Malicious MacGuyvers

posted: 01/11/13
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Drug Submarine

It seems strange to think that a drug cartel might have a research and development lab just to come up with new ways to get drugs across the border. In fact, some of them do - as do other kinds of smugglers - in their never ending quest to get high value, illegal goods around the law. Extreme Smuggling airing Monday, January 14 at 8/7c will shine a light on the dangerous world of smugglers who resort to increasingly inventive contraptions and diabolical methods to ply their craft.

In the first episode, former smugglers, law enforcement and military professionals who have literally seen it all will give first-hand accounts of semi-submersibles, ultralight planes, rigged cars, underground tunnels, and catapults which have been used to get drugs across the border. Plus, there are the stories behind human and even animal drug mules that are forced to take the ultimate risk by swallowing drugs and coming across the border.

With hundreds of millions of dollars at stake with every shipment that successfully makes it across the border, it is little wonder that cartels employ people who think of new ways to move high quantity shipments. Advancements in technology and the persistence of the law enforcement community force unbelievable new inventions to house and transport drugs. A perfect example is the shift from using high speed cigarette boats - no longer the fastest craft on the oceans - to homemade semi-submersibles and submarines.

In the rivers in and around Cartegena, Columbia drug enforcement agencies from Columbia and the U.S. have found the bare-bones, hand built semi-subs and submarines now appearing on the scene. Incredibly, these semi-subs are built from just fiberglass and Kevlar designed to attain maximum speeds while submerged under or slightly above the surface - just enough for the pilot to see where they are going.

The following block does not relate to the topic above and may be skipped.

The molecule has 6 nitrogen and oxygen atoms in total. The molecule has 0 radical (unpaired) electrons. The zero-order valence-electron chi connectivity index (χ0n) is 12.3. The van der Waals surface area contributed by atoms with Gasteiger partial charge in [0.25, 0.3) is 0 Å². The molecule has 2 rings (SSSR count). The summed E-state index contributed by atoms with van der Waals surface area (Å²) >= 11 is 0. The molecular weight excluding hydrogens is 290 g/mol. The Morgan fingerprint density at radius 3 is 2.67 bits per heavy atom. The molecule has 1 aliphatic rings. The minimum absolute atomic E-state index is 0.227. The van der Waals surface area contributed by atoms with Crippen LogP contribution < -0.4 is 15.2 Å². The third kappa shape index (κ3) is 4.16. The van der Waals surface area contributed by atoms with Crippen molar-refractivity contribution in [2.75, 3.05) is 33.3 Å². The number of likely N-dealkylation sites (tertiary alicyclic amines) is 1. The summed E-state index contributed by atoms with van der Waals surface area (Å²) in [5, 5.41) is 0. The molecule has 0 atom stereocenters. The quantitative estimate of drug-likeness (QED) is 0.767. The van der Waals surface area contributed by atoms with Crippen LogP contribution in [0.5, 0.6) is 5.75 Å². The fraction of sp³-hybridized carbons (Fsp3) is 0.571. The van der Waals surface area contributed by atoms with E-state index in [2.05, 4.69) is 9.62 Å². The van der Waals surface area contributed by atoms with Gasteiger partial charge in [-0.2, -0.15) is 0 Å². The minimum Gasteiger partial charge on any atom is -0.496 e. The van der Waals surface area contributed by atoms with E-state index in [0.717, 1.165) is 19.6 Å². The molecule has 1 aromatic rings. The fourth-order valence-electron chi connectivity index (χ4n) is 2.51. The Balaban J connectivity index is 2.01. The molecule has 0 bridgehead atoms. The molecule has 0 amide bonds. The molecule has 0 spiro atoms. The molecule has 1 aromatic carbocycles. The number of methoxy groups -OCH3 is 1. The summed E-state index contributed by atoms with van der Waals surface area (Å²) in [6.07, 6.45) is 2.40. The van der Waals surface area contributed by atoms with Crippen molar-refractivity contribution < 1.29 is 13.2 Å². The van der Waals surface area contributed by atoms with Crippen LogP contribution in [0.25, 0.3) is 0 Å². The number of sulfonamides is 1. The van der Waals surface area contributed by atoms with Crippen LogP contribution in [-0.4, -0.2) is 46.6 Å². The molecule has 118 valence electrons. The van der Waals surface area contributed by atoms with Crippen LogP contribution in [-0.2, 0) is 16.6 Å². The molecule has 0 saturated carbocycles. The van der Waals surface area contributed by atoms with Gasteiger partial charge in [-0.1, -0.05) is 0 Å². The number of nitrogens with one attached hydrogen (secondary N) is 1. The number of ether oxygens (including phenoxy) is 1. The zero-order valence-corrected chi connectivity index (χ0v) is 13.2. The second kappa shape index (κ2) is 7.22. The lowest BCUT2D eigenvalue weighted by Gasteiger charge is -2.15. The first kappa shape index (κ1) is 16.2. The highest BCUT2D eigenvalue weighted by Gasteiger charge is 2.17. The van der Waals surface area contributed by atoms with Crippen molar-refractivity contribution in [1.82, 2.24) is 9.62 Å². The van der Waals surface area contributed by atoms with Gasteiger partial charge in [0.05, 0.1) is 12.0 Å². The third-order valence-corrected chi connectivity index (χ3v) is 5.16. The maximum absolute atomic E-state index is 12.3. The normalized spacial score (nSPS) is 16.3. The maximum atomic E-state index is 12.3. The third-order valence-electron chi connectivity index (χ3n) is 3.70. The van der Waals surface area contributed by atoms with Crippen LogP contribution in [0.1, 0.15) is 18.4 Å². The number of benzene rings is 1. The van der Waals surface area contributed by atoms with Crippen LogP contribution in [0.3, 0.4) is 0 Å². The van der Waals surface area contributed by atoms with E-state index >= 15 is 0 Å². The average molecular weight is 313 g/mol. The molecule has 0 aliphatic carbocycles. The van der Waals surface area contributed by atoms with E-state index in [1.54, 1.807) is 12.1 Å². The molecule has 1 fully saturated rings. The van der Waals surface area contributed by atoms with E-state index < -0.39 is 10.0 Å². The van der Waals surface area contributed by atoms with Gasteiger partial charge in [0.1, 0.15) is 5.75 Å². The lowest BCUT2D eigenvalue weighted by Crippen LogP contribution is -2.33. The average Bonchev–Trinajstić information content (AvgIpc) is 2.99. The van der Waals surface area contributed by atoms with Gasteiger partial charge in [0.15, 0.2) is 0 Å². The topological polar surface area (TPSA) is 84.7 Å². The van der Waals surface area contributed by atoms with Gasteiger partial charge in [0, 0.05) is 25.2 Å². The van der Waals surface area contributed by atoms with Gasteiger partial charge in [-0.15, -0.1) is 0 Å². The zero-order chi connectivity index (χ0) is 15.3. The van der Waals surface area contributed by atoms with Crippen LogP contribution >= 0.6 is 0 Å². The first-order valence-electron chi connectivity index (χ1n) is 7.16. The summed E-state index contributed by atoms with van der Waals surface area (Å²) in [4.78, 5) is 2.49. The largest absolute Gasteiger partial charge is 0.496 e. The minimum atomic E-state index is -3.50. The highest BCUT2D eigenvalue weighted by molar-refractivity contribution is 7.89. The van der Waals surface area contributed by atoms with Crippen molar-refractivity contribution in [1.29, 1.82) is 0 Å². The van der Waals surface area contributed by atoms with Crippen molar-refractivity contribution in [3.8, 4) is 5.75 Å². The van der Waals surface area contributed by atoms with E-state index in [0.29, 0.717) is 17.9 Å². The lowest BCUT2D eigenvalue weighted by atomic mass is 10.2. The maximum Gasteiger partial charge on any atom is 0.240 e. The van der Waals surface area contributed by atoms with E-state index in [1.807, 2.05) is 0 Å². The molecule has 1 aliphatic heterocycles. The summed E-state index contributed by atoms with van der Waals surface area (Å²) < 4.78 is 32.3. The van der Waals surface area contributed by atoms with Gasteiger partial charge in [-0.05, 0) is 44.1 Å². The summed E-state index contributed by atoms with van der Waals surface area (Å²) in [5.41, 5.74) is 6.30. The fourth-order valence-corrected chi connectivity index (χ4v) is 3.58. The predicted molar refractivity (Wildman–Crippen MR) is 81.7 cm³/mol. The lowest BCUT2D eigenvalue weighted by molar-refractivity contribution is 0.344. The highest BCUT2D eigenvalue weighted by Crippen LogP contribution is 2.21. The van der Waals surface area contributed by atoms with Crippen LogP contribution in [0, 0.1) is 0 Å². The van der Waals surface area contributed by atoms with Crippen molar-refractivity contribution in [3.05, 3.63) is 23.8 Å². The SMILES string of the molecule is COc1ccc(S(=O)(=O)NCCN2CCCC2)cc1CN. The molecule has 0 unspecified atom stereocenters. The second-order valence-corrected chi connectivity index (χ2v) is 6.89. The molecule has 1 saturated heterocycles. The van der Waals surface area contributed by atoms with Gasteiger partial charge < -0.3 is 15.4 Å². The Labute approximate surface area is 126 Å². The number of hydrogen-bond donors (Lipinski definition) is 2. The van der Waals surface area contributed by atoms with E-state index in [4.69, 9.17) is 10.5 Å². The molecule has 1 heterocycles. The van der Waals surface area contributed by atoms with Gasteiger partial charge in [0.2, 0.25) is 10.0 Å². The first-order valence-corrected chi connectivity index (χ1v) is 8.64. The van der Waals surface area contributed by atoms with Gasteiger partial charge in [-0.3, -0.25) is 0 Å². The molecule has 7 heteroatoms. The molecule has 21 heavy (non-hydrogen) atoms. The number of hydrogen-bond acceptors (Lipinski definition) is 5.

Inside the hollow submersible it's an empty shell built for a maximum haul and not for the safety or comfort of those making the trip. In an incredible bust captured on film, one of the new semi-submersibles - dubbed the "Bigfoot" of the seas due to their elusive nature is finally captured in the Caribbean. These craft are fast and often are able to evade radar in a way traditional boats can't, but the boat in the Caribbean was randomly spotted by a plane doing random patrols. At the end of the day after a dramatic sea and air intervention the craft was stopped and crew and cocaine was retrieved - much after a dangerous underwater dive after the craft sunk.

The take at the end of the day? Approximately 6.4 metric tons of cocaine with an estimated street value of $180 million.

The next evolution for drug smugglers is already on the horizon as agents have found fully operational submarines ready to take over from the semi-submersibles. They may not be state-of-the-art or safe, but they can carry incredible loads. Factor in that the sea is not the only route for drug smugglers and you are guaranteed to see increasingly bizarre methods of transportation to circumvent the law.

The premiere episode of Extreme Smugglers airing Monday, January 14 at 8/7c will reveal even more methods used to move tons of product by air and by land, guaranteed to shock viewers with the twisted lengths that are employed. Plus, be sure to tune in the every Monday at 8/7c through February 4th as Extreme Smugglingtells the stories of devious methods employed to smuggle everything from weapons to exotic animals, and the dedicated agents who stand ready to thwart the twisted plots!

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